One the richest biotic and cultural environments in North America, Louisiana reflects its connections with the Caribbean, Africa, Spain, France, Anglo-America, and Native America. From the late seventeenth century to its sale to the United States in 1803, Louisiana was viewed as one of the most troublesome gems of the French and Spanish empires, never quite attaining the level of profitability projected by its most ardent supporters
Throughout the eighteenth century, the meanings of Louisiana changed, just as its political jurisdiction and cultural mix changed. While not strictly works from the eighteenth century, and not strictly natural histories, the following four books reflect the themes of the
| Title page of Hennepin's Description de la Louisiane|
A companion of the French explorer Robert Cavelier de LaSalle (1678-1680), the missionary and explorer Louis Hennepin suffers in posterity from the same ill reputation that he earned in life, though his Description of Louisiana
ensures his reputation will live on. His inflated sense of self and the duties of a promoter have, at times, been allowed to overshadow Hennepin's true accomplishments, but his book, a monument to himself, remains an important resource for understanding the mentality of early European explorers.
Born in Ath, Belgium, in 1626, Hennepin entered the Franciscan Récollet order in 1643 where he slowly acquired a taste for tales of adventure filtering in from across the sea. His opportunity to indulge this taste came in 1675, when he and four fellow priests were assigned to mission work in New France.
Having traveled to New France aboard the same ship as LaSalle, Hennepin arrived in Quebec City on June 16, 1675, and was soon delegated to accompany the explorer's westward expedition as historian. In the following spring, the expedition became the first Europeans to set sail on the Great Lakes and Hennepin became the first to describe Niagara Falls. Crossing Lakes Erie and Michigan, LaSalle settled at Baie des Puants (modern day Green Bay, Wisconsin),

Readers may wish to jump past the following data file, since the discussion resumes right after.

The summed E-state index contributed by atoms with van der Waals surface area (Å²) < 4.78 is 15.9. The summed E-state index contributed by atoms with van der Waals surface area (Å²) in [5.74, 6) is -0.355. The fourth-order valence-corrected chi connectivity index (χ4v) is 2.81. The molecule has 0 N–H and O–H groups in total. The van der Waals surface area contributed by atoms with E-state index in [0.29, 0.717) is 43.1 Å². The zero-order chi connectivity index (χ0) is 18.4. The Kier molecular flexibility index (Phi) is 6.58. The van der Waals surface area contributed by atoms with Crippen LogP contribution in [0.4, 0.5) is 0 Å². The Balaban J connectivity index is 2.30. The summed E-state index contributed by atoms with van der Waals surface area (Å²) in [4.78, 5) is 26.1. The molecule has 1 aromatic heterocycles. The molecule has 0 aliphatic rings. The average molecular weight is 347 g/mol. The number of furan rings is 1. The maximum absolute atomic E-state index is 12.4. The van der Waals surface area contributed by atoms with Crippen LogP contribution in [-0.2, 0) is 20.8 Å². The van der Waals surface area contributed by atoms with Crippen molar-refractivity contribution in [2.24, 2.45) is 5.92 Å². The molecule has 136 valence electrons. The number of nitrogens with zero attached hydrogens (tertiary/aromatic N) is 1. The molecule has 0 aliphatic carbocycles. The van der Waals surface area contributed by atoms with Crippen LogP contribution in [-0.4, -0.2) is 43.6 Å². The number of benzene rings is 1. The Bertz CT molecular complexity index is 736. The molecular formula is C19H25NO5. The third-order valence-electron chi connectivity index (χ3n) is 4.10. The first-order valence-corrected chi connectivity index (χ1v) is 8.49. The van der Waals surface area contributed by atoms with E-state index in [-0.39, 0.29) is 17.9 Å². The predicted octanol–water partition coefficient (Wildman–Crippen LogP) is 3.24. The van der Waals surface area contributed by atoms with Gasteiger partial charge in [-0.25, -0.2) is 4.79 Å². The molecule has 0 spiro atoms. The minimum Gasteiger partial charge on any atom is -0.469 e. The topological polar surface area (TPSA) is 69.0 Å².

By January, 1680, things were going sour for the expedition, running low on food and suffering the desertion of its members, and LaSalle decided to head back to Niagara. Hennepin and just two coureurs du bois were left to forge ahead. Heading down the Illinois River and then up the Mississippi, in April, 1680, he and his companions were captured by Indians and spirited away toward Lake Superior, locating the Falls of Saint Anthony above modern Minneapolis in the process and naming them after his patron saint. He was reclaimed by French authorities in September, and returned to France in the following year.
In 1697, Hennepin attached himself to the William and Mary, the English monarchs, and free from French interference, began hawking his own exploits at the expense of the assassinated LaSalle, claiming that he had traveled down the Mississippi to its mouth in the thirty odd days before being captured and that he could have done so twice had he had canoes. The dubious claim has been repeatedly shown to be unlikely or impossible, and Hennepin
|Cover of Italian translation of Hennepin
(click on image to see title page)
can rightly be called a promotional tract in two senses: promotional of the colony of Louisiana, and promotional of Hennepin himself. Missing no opportunity to tout his own courage and ingenuity in bisecting the North American continent, claiming to have been LaSalle's equal in leading the expedition and asserting that it was he who had actually discovered the source of the Mississippi River.